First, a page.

Bongé even put a small easel and canvas in her bedroom so that she could paint visions from her dreams. About 10 of her so-called “Dream Paintings” are known today.
A sense of place was equally crucial to Bongé, even as she moved fully into abstraction. Many of her early Modernist experiments were of the shrimp boats and factories of Biloxi’s Back Bay, the heart of the city’s industry. Stately mansions line these waterfronts too, but Bongé paid them no mind.
“A certain energy appealed to her,” Romer says. “She liked hustle-and-bustle.” She was, for instance, fascinated by the circus—not the spectacle of the event, but the preparation for it.
“When the circus would come to town, she would go while they were setting up,” Romer says. “She loved watching them pitch the big tent, all the cages, and the animals walking around. She would take her little sketchbook, even in those early years, sit somewhere and sketch.”
In the exhibition, her “Circus” works act as a fascinating touchpoint between her Surrealistic impulses, and her grounded senses of time and place in Mississippi.
During her lifetime, Bongé remained deeply tied to the New York art world, appearing in a number of exhibitions throughout the 1930s and ’40s. In 1946, Betty Parsons included Bongé in a group exhibition, and the pair soon embarked on a lifelong friendship. Parsons later gave Bongé a solo show in 1956.
“Dusti and Betty Parsons stayed friends right up until Parsons’s death,” Romer says. “They went on trips together to Mexico and the Bahamas. Parsons would come to visit Biloxi, too.”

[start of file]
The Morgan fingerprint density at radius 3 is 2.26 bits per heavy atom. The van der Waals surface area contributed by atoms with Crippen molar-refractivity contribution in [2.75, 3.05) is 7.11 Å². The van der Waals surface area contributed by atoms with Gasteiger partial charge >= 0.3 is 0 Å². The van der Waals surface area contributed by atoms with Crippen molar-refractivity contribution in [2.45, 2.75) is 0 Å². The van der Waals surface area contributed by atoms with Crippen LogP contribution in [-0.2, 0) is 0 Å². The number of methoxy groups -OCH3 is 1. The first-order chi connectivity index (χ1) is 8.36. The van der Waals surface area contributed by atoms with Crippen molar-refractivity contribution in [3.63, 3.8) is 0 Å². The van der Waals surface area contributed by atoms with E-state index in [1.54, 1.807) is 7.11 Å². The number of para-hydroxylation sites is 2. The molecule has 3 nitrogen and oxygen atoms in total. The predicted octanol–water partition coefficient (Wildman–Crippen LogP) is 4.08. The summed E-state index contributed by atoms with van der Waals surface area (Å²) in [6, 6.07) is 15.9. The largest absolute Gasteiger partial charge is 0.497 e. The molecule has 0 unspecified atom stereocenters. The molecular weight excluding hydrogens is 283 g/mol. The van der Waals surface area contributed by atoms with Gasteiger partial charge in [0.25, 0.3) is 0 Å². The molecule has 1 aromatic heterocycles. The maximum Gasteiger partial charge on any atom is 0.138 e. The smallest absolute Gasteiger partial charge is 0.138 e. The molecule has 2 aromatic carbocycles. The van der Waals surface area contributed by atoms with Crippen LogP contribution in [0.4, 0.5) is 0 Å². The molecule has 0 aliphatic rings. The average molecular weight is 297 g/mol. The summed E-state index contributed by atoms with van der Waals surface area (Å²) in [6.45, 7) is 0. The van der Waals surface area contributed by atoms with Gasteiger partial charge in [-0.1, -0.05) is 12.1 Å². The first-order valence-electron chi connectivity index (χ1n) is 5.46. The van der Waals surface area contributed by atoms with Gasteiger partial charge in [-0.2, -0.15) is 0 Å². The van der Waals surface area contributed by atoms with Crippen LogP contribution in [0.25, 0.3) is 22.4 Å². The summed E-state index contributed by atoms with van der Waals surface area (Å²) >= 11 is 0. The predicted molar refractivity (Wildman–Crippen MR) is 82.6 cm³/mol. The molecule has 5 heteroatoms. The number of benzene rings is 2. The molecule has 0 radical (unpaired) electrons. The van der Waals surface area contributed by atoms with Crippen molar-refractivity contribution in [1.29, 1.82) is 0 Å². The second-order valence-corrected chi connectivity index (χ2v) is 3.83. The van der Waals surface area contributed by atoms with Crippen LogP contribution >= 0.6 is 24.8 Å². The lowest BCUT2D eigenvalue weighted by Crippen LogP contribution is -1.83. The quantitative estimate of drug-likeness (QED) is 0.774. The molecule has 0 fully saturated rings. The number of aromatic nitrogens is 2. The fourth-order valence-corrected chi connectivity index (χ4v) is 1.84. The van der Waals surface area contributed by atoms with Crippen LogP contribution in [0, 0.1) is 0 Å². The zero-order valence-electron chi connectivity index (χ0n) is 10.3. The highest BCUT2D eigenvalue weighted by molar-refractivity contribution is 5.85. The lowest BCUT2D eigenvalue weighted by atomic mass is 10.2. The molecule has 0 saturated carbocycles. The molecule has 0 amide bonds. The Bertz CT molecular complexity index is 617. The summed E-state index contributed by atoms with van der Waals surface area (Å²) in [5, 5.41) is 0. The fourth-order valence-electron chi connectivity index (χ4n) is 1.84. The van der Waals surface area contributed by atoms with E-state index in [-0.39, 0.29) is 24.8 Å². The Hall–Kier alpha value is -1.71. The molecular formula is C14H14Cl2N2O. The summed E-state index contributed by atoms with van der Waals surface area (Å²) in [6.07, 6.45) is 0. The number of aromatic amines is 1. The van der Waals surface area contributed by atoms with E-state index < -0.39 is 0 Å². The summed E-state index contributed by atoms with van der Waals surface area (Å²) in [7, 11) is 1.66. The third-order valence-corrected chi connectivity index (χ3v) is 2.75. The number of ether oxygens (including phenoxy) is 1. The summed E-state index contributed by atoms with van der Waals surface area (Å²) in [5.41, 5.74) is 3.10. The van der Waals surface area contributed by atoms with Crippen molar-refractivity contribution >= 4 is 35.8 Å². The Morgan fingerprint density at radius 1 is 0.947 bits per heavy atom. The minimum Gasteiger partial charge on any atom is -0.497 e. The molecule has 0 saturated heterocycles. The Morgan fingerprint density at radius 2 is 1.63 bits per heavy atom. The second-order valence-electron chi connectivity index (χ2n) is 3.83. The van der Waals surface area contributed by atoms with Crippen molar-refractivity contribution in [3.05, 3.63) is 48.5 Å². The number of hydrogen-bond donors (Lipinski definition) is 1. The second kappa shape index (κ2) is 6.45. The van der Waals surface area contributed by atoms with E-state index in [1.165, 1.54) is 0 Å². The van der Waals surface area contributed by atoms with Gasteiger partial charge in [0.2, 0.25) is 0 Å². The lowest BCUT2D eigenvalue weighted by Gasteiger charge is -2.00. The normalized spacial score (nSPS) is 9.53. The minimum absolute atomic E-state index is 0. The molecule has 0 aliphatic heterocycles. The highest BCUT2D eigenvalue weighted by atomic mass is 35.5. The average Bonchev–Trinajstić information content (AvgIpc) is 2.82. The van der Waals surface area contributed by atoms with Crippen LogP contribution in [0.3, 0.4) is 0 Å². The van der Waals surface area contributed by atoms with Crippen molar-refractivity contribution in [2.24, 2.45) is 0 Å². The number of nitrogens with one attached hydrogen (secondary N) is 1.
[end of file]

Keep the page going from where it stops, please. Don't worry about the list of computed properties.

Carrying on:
Through Parsons, Bongé developed friendships with artists including George Dunbar, Hazel Guggenheim, Barnett Newman, and Theodore Stamos. In the 1950s, Parsons tried to convince Bongé to relocate to New York, promising to make her famous. But the artist returned to Biloxi after just a few months.
“Part of the reason for her obscurity is, of course, the fact that she was a woman,” Romer says. “But perhaps more importantly, it’s because she ultimately always chose to stay in Biloxi to work. She was rooted in and inspired by her home.”
But in no sense, as the exhibition makes clear, did this isolate the artist from the discourse and developments of the times. In fact, with a bit of distance from New York, she experimented and mixed styles more freely.
By the mid-1950s, Bongé had made a full leap into abstraction. Her “Windows” series teeters between the stained glass windows of cathedrals, and purely abstracted planes of color. Fifty years into her painting career, she continued to delve into different stylistic approaches, beginning her “Void” series of celestial-like spheres in the 1980s.
An enduring sense of curiosity runs throughout the series. “I think you can move through the galleries and admire someone who is improvising and really experimental in her own way,” Ryan Dennis, chief curator of the Mississippi Museum of Art, told Forbes.
In her lifetime, Bongé was unperturbed by her lack of wider recognition, devoting more time to her craft than to pursuing fame.
“There was a certain humility to her—she was, at least in her mind, just a widow from a small town,” Romer says. Her paintings, this exhibition seems to say, nevertheless had much grander ambitions.